Another area, which I have found to be a great source of debate, is with regard to depth of field in stereographic composition.Having seen use of narrow depth of field in some scenes of Avatar, and noticing that if I tried to focus on these elements, I felt eye strain, it made me wonder if this is an artistic choice, in order to direct the viewer's attention to the key elements in the scene. The question I had, was: Is the immersive environment that 3D offers inviting enough that the audience is too busy looking around at things, and distracted from key visual plot elements, or, is this just a carry over from the film look days?

Since some of the scenes I am referring to in Avatar, were completely computer generated, any depth of field effects would have been added as an effect since virtual cameras don't have the same physical limitations as physical cameras.Overwhelmingly, experienced stereographers suggested that their preference was for crisp, clear images, allowing the viewer to look around a little and drive their own attention.But then, another friend suggested that the blurring of these shots on foreground images may have been done more out of necessity, in order to combat the negative effect which results from objects which are in the audience space, that extend out beyond the borders of the frame, since that causes additional distractions and edge issues.Blurring these borders and foreground elements can significantly decrease this problem.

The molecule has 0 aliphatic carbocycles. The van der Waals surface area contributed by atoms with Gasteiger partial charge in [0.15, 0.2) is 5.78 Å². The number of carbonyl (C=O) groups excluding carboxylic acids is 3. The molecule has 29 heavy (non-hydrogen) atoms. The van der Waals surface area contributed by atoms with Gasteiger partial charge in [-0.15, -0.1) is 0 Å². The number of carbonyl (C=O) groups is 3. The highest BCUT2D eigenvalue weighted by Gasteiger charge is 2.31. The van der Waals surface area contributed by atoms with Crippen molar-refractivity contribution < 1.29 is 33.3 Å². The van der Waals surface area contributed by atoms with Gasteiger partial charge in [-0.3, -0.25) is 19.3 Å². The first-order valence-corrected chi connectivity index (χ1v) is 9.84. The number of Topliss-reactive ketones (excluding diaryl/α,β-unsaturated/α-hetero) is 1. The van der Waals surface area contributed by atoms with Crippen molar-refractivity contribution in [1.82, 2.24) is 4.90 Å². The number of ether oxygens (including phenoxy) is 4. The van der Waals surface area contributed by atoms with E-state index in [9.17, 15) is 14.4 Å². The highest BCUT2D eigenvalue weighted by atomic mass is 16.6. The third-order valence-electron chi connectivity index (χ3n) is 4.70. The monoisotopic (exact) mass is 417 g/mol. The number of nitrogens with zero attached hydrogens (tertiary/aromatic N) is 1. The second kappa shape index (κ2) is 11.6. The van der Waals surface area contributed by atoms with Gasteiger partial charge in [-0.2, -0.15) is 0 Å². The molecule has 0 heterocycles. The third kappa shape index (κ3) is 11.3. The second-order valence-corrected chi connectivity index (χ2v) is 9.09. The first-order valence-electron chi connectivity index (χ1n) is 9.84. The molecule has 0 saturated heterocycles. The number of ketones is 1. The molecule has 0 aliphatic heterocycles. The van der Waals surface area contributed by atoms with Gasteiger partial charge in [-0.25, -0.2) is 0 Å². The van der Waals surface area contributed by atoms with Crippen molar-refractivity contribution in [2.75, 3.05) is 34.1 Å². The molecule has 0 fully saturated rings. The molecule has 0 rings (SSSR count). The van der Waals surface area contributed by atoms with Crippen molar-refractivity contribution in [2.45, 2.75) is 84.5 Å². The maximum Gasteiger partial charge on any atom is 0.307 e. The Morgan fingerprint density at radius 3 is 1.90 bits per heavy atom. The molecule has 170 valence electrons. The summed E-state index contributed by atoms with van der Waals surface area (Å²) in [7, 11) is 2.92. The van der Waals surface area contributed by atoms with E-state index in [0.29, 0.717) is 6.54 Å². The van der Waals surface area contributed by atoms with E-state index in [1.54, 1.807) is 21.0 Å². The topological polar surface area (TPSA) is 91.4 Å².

There is much more to explain, and learn, but allow this to whet your appetite for more Stereoscopic 3D.
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April 11, 2010
  NAB 2010 - Day Zero
Posted By David Cox
April's here, so it must be time to escape the endless English winter and head west to Las Vegas for some sun, excessive food and alcohol and - errrrm - oh yes, NAB. I knew there was a tax deductible reason for it :-)